© Cindy Beck, 2008
(Keywords: Cindy Beck, cat, kitty, nature, tomcat, humor, Latter-day Saints, LDS, YourLDSNeighborhood.com)
Ahhh, nature! Flowers blooming, birds chirping, and tomcats yowling under the windows at midnight. What more could one ask from life?
In the past, a neighbor’s feline used to visit. During the day he was a fine specimen of a cat, with blue eyes, dark ears and a fluffy tail. After dark, he turned into a demon. Despite the fact that all our female kitties were spayed, he seemed to feel they were still a part of his harem. Every night, just as we’d fall asleep, that cat would show up, yowling, hissing, and spitting. Then he’d get in a tussle with whoever responded to his calls.
One evening, just before heading off to bed, I looked out the front window. The moon slid beneath a cloud, and everything lay in deep shadows. I could just make out the outline of that cat, pussyfooting across the front lawn.
“Russ, come quick,” I hissed to my husband, trying not to warn the cat of my presence.
Russ gave me a look that said, “I’m not getting up off this couch for another one of your hair-brained ideas.”
I moved the curtain ever so slightly and peeked out again. The animal stood motionless, no more than a dark shape on the grass. “It’s that cat! If you come over here and are really quiet, you can surprise it, jump out and scare it off. I bet it will never come back again after that.”
“How do you know it’s the neighbor’s cat?” An attitude of reluctance oozed from Russ. I don’t know why; it’s not like any of my schemes have ever backfired.
“Because I can see his fat, bushy tail. There’s only one cat with a tail that big!”
The animal moved a step closer—a delicate step for such a big tomcat. He sniffed the breeze, as if searching for something.
“If you don’t hurry, he’s going to leave,” I said in a stage whisper.
As Russ got up from the couch, I quietly, ever so quietly, turned the lock open in the door’s handle. This was our one chance to scare that caterwauling beast off and I didn’t want to ruin it by being a Noisy Nancy.
Russ walked over and peered out through the lace curtains. His reluctance turned into interest as he saw the animal. “You’re right, that’s him. You pull open the door and I’ll jump out and scare the beejeebers out of him.”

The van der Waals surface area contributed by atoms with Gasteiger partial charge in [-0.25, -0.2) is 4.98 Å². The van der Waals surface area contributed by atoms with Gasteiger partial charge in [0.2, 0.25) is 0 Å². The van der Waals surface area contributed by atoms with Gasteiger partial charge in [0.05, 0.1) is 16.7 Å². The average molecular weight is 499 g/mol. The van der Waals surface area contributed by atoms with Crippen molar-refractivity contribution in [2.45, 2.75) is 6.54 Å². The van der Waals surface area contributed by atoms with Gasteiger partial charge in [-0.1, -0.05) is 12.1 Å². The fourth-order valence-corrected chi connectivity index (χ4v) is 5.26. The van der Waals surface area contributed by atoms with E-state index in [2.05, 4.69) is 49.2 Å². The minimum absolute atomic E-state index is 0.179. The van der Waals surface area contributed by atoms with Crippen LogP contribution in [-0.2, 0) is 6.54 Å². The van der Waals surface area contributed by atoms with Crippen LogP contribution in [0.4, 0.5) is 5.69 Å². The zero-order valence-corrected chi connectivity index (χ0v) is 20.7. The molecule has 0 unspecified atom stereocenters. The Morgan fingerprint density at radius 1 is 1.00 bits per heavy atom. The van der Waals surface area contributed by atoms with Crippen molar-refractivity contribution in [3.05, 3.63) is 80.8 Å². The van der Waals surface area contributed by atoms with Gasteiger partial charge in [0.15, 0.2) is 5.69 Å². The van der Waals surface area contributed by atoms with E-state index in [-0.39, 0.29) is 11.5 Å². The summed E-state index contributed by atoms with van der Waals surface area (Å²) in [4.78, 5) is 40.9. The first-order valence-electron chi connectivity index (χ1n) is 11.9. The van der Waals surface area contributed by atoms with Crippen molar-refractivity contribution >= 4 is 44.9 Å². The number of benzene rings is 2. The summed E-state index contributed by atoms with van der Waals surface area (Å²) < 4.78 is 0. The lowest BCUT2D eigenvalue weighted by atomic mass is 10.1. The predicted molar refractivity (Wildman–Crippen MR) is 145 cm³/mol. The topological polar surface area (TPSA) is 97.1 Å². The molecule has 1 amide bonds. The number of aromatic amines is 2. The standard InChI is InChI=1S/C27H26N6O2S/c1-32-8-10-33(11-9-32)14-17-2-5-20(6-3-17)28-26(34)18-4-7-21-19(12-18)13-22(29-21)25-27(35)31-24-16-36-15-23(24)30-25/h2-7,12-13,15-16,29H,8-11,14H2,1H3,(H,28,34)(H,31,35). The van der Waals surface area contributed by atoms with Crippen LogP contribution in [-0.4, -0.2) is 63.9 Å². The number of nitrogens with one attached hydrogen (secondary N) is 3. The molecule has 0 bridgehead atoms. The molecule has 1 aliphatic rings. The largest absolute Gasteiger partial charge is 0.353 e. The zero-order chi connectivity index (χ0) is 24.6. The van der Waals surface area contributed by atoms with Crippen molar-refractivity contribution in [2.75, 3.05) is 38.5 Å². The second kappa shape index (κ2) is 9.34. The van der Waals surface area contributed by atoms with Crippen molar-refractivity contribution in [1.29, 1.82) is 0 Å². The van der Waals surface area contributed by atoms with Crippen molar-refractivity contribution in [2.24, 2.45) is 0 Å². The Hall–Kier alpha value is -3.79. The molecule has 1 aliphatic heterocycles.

I flung open the door, and with enough noise to wake the whole town, Russ leaped out and clapped his hands. The sound echoed through the neighborhood with a crack. The cat turned his back on Russ, and then gave no response, just stood there as if he owned half the county, and the other half belonged to his in-laws.
What an arrogant tomcat, I thought. It’s like he thinks he’s invincible!
Russ slapped his palms together again and stepped toward the animal. “Shoo!" The moon peeked around the edge of the clouds and the night fell silent. Even the crickets stopped singing.
The only sound was a “whoosh” as we both sucked air, in surprise, at what we saw.
Running down the animal’s back was a white stripe. The “cat” stamped its foot and raised his bushy tail straight in the air.
“Russ, it’s a skunk!” I yelled, slamming the door at the same time. Not that I was trying to shut Russ out, but someone had to keep the furniture safe from skunk perfume. Peeking through the window, I shouted encouragement. “Just back up slowly and he probably won’t spray.”
No man has ever backpedaled so fast. Fear must have paralyzed his brain, because he kept saying “Nice kitty, nice kitty,” until he made it back inside.
It’s been several years since the incident. Surely, Russ has forgotten it by now. And there’s a tomcat yowling outside my window, making it hard to sleep. Maybe I’ll wake Russ and ask him if he’d go outside and chase it off. After all, it looks like it’s just a nice, friendly cat … with a fine, fluffy tail.
What's playing in my head: What's New Pussycat by Tom Jones.
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